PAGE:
‘We need to do something’: The Netherlands is looking at a house rent freeze, but what will it cost?

A house rent hike could hit the Dutch housing market, the country’s biggest housing provider Nederlandse Veritas has warned, with the government looking at introducing a measure that could cost up to 20 percent of household incomes.

The country’s housing authority said in a statement on Wednesday that a 1 percent hike in house prices could lead to an additional 10,000 to 20,000 households losing their home.

“The Netherlands’ housing market is a complex and dynamic system with different interests and interests of the different segments of the population,” the statement said.

“It is not possible to foresee a scenario in which the increase in the rent could lead the market to collapse.”

The Dutch government has yet to say what its policy plan will be.

The government is currently negotiating a new lease for a six-story building that it owns in the city of Maastricht, and is planning to sell it in a few months, according to the statement.

The house will be the largest tenant of the building, Nederlands Landesbrouwer (NLB), the housing authority told AFP.

The housing authority added that the NLB building, which is the largest private tenant in Maastrad, has been the site of a serious property crime since 2009, when it was targeted by burglars and arsonists.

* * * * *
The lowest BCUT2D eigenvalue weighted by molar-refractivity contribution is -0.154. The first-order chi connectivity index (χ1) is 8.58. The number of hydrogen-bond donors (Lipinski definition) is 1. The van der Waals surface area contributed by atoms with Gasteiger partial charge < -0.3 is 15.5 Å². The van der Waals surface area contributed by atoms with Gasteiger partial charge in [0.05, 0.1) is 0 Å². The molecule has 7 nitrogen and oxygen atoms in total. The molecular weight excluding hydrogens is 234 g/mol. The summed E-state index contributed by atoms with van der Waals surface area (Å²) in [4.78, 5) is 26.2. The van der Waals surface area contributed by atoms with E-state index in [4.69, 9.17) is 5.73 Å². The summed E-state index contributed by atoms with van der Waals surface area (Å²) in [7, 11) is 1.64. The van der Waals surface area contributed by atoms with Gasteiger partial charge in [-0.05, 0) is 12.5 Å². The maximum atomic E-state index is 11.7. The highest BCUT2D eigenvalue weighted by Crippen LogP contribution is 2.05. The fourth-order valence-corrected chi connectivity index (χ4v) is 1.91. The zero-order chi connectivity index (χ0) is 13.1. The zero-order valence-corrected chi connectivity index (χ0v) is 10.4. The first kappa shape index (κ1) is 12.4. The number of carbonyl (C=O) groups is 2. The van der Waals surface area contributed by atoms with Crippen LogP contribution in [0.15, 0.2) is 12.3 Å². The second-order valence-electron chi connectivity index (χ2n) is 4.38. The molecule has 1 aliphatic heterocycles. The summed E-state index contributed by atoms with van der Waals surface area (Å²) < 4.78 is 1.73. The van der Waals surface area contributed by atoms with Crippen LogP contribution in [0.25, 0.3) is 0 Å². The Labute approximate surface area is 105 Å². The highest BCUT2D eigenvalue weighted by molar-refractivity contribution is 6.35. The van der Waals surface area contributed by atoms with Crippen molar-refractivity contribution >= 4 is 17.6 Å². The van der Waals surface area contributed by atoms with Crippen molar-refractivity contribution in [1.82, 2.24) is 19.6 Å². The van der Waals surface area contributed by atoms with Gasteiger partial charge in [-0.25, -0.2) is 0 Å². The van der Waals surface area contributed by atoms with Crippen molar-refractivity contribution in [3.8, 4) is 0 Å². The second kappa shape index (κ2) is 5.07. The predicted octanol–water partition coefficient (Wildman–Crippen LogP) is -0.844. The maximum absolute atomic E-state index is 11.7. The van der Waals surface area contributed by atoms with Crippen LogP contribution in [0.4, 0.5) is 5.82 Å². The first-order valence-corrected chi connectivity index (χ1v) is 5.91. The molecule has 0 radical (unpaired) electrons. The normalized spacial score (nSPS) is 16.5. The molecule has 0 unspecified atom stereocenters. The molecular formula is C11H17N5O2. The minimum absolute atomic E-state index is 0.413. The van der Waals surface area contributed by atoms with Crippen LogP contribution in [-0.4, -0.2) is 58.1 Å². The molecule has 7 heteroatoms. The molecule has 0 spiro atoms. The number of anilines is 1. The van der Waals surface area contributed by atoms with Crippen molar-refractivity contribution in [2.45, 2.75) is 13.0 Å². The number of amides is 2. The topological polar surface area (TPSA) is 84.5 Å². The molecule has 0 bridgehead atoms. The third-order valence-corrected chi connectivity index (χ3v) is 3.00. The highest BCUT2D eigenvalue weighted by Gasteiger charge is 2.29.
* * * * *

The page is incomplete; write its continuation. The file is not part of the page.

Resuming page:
The NLB was attacked by a group of men who took over the building’s storage shed, forcing the building owner to flee the country, the statement added.

In 2012, an investigation showed the NLBs main tenants were not only thieves, but also a group that targeted local businesses.

In the wake of the NLT investigation, the government introduced a property-rights law that allows landlords to evict tenants in their own homes, which they are currently doing.

However, the legislation has not been able to curb the rise in crime linked to the building.

A recent study by Nederlanders Landesband, a non-profit housing provider, said that more than 60 percent of all burglaries in the Netherlands take place in homes with no tenants.

The Nederlanderse Verita (NVV) said that if the government does not take action, it may be forced to implement an additional 1 percent increase in house rents.

The NVV said that the rise would be enough to cost up 20 percent to 40 percent of households’ incomes, and that a 20 percent rise would likely hit those who already lived in rented apartments.

The Netherlands is also facing a major housing crisis, with more than half of its population now living in overcrowded homes.